DTF printing was one of the most talked about subjects last year in the world of printing, and our thoughts on DTF have certainly changed in the past couple of months. In early 2021, we wrote an article comparing DTG to DTF, from the stand point of using a DTG machine to print DTF transfers. This was very time consuming, as we would have to combine various artworks in Photoshop then send to the RIP, print the color layer, and then dry it with a heat gun, after which the white layer was printed. This whole process on average took about 5 to 10 minutes to print each artwork. As much as our business here at 4C Print Shop is about DTG, the truth is that DTF is the future. There is really no particular technology that is “King of Printing”, but DTF is definitely taking the print-on-demand market by storm. However, every technology has its pros and cons, this includes DTF.
DTF prints look great with bright colors, good gradations, and fades too. But direct-to-garment produces the best quality prints. And it is unique in its ability to create fades to nothing, and smoke or flame effects because it prints directly onto the shirt.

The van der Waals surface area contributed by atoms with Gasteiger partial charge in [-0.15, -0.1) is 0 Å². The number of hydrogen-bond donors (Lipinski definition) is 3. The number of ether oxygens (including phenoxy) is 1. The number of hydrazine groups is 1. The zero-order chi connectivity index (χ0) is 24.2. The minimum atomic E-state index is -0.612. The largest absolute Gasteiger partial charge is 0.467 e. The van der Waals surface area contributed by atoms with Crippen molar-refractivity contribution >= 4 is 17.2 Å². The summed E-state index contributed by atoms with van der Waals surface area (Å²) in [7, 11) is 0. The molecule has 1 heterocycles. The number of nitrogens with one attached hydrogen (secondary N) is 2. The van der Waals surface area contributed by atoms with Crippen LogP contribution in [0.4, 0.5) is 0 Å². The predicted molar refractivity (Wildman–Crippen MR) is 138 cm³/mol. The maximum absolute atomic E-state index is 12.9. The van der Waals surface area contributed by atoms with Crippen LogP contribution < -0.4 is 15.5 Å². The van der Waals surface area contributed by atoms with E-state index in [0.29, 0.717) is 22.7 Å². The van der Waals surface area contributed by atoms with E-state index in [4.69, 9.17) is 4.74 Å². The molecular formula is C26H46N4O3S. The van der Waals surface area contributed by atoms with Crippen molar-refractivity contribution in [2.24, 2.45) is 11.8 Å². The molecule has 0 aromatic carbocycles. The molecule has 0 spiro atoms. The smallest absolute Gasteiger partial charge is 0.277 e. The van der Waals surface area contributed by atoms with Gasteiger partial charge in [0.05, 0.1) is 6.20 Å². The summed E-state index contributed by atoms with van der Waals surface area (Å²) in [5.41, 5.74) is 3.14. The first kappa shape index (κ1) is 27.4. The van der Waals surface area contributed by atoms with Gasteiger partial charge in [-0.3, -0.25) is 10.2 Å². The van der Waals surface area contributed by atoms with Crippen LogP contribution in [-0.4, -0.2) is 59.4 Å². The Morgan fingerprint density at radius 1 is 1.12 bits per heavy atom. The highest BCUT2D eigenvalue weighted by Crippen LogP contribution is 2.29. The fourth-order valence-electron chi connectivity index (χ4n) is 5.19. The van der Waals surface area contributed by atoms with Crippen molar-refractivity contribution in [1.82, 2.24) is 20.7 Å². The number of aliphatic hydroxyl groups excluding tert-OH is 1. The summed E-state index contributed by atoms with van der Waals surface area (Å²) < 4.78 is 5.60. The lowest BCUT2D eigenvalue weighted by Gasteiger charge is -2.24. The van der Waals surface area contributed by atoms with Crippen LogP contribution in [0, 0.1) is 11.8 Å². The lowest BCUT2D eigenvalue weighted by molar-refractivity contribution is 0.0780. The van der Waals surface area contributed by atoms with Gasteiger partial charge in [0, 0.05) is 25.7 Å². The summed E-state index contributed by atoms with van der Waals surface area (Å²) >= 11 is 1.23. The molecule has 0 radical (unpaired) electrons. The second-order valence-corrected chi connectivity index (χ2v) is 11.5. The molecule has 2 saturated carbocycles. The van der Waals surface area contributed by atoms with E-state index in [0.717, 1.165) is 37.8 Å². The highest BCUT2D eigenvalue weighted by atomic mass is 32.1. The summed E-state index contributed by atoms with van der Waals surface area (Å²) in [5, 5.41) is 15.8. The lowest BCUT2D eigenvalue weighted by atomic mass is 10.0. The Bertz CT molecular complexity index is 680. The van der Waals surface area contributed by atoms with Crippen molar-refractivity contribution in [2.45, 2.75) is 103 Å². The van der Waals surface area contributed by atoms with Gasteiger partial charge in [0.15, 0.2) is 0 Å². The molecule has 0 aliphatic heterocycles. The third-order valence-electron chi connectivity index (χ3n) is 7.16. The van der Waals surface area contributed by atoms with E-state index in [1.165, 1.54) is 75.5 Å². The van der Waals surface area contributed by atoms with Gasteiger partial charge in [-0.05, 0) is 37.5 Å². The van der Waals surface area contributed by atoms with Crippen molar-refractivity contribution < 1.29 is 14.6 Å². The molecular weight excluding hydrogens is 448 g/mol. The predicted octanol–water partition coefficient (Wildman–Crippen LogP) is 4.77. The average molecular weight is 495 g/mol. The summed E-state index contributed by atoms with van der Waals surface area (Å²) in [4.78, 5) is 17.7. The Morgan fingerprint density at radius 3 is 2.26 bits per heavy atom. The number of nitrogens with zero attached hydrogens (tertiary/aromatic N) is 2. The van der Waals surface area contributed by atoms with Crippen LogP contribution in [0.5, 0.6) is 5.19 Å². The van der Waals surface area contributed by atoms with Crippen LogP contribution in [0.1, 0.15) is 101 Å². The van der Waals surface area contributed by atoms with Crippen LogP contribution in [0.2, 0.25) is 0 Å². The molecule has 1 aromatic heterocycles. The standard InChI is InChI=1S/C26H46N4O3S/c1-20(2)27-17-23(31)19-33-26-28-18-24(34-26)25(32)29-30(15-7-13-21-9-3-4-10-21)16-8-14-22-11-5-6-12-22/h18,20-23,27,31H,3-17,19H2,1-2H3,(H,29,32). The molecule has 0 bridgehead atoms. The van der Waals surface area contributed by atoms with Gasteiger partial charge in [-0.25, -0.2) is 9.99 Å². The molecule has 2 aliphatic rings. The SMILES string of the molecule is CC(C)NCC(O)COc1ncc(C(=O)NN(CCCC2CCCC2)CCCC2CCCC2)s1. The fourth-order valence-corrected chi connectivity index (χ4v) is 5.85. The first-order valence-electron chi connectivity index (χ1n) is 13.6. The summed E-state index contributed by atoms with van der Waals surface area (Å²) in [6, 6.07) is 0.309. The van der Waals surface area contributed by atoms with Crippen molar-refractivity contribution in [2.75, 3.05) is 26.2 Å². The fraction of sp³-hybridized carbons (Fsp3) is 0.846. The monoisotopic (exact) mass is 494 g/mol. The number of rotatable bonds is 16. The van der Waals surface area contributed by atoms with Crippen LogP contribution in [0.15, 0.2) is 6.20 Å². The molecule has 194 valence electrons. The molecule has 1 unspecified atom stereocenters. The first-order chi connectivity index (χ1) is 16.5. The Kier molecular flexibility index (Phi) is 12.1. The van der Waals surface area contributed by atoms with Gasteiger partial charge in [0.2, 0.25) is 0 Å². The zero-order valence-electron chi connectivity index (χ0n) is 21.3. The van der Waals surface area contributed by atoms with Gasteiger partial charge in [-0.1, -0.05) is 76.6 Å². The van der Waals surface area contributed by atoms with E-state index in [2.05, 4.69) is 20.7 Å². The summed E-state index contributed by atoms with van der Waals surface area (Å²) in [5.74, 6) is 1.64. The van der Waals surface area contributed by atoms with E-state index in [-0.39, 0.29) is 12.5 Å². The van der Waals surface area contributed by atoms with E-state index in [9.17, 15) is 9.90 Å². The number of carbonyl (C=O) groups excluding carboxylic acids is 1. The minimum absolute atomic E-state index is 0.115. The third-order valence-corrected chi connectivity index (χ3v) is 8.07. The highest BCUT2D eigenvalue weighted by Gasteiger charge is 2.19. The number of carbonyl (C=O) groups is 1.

Nonetheless, DTF is very versatile in its transferring mediums. Some items that DTF prints can be transferred on are: t-shirts, polos, sweatshirts, backpacks, aprons, flags, sports uniforms, company dress shirts, safety vests, bandanas, denim, scrubs and certain binders; the list goes on and on.
Additionally, DTF printers probably produce the softest feel of any transfer technology. It does not feel “plasticky” at all. But you can still tell that it’s there.
The greatest benefits of DTF is that it can be virtually applied to any color garment with any placement, applied in about 10 seconds, and is just as durable as screen printing. DTF is also three to five times faster than most DTG machines, and it is cheaper and more efficient by all standards.
For more information on our first blog written about DTG versus DTF Printing, please visit: DTG vs DTF